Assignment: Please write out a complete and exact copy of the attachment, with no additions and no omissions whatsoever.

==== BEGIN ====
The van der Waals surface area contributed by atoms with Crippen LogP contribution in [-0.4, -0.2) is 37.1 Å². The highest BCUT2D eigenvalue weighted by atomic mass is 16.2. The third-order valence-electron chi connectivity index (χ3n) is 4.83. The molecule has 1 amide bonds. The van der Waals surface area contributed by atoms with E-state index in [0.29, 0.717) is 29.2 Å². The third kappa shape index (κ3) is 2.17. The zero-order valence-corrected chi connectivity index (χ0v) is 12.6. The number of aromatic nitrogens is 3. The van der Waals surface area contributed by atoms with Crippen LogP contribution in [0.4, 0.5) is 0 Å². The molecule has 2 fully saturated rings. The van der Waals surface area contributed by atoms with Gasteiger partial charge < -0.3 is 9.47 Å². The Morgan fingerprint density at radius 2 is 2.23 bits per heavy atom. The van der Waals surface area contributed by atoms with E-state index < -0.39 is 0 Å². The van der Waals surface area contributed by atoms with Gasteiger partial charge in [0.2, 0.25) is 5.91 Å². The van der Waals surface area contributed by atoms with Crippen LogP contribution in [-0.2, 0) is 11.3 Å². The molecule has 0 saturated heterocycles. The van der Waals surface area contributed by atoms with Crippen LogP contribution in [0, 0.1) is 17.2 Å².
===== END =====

The van der Waals surface area contributed by atoms with Crippen LogP contribution in [-0.4, -0.2) is 37.1 Å². The highest BCUT2D eigenvalue weighted by atomic mass is 16.2. The third-order valence-electron chi connectivity index (χ3n) is 4.83. The molecule has 1 amide bonds. The van der Waals surface area contributed by atoms with E-state index in [0.29, 0.717) is 29.2 Å². The third kappa shape index (κ3) is 2.17. The zero-order valence-corrected chi connectivity index (χ0v) is 12.6. The number of aromatic nitrogens is 3. The van der Waals surface area contributed by atoms with Crippen LogP contribution in [0.4, 0.5) is 0 Å². The molecule has 2 fully saturated rings. The van der Waals surface area contributed by atoms with Gasteiger partial charge < -0.3 is 9.47 Å². The Morgan fingerprint density at radius 2 is 2.23 bits per heavy atom. The van der Waals surface area contributed by atoms with E-state index < -0.39 is 0 Å². The van der Waals surface area contributed by atoms with Gasteiger partial charge in [0.2, 0.25) is 5.91 Å². The van der Waals surface area contributed by atoms with Crippen LogP contribution in [-0.2, 0) is 11.3 Å². The molecule has 0 saturated heterocycles. The van der Waals surface area contributed by atoms with Crippen LogP contribution in [0, 0.1) is 17.2 Å².